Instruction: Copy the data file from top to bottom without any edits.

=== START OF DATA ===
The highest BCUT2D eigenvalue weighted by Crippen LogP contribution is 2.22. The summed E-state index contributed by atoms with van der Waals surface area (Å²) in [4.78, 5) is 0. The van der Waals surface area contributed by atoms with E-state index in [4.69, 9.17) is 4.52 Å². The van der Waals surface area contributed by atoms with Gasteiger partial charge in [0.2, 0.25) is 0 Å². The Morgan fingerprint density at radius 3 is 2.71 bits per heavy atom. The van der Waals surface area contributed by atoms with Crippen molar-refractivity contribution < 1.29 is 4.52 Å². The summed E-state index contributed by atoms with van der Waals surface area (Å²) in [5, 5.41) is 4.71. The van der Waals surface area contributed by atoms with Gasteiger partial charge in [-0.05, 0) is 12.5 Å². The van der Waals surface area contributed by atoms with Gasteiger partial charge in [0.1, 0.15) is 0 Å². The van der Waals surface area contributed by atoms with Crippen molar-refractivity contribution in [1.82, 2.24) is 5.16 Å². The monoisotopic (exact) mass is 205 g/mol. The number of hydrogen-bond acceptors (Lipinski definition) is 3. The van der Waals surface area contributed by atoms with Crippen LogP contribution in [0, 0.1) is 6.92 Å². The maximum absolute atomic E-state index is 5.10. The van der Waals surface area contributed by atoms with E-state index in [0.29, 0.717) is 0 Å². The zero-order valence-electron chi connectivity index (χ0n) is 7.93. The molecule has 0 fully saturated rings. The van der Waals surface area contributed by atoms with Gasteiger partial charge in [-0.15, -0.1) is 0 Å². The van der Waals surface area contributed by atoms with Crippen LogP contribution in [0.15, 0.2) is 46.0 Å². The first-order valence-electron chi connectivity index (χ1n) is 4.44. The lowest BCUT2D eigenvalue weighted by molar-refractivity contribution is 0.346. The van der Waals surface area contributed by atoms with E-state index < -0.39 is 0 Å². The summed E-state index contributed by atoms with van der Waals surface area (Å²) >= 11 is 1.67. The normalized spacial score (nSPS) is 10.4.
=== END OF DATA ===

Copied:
The highest BCUT2D eigenvalue weighted by Crippen LogP contribution is 2.22. The summed E-state index contributed by atoms with van der Waals surface area (Å²) in [4.78, 5) is 0. The van der Waals surface area contributed by atoms with E-state index in [4.69, 9.17) is 4.52 Å². The van der Waals surface area contributed by atoms with Gasteiger partial charge in [0.2, 0.25) is 0 Å². The Morgan fingerprint density at radius 3 is 2.71 bits per heavy atom. The van der Waals surface area contributed by atoms with Crippen molar-refractivity contribution < 1.29 is 4.52 Å². The summed E-state index contributed by atoms with van der Waals surface area (Å²) in [5, 5.41) is 4.71. The van der Waals surface area contributed by atoms with Gasteiger partial charge in [-0.05, 0) is 12.5 Å². The van der Waals surface area contributed by atoms with Gasteiger partial charge in [0.1, 0.15) is 0 Å². The van der Waals surface area contributed by atoms with Crippen molar-refractivity contribution in [1.82, 2.24) is 5.16 Å². The monoisotopic (exact) mass is 205 g/mol. The number of hydrogen-bond acceptors (Lipinski definition) is 3. The van der Waals surface area contributed by atoms with Crippen LogP contribution in [0, 0.1) is 6.92 Å². The maximum absolute atomic E-state index is 5.10. The van der Waals surface area contributed by atoms with E-state index in [0.29, 0.717) is 0 Å². The zero-order valence-electron chi connectivity index (χ0n) is 7.93. The molecule has 0 fully saturated rings. The van der Waals surface area contributed by atoms with Gasteiger partial charge in [-0.15, -0.1) is 0 Å². The van der Waals surface area contributed by atoms with Crippen LogP contribution in [0.15, 0.2) is 46.0 Å². The first-order valence-electron chi connectivity index (χ1n) is 4.44. The lowest BCUT2D eigenvalue weighted by molar-refractivity contribution is 0.346. The van der Waals surface area contributed by atoms with E-state index < -0.39 is 0 Å². The summed E-state index contributed by atoms with van der Waals surface area (Å²) >= 11 is 1.67. The normalized spacial score (nSPS) is 10.4.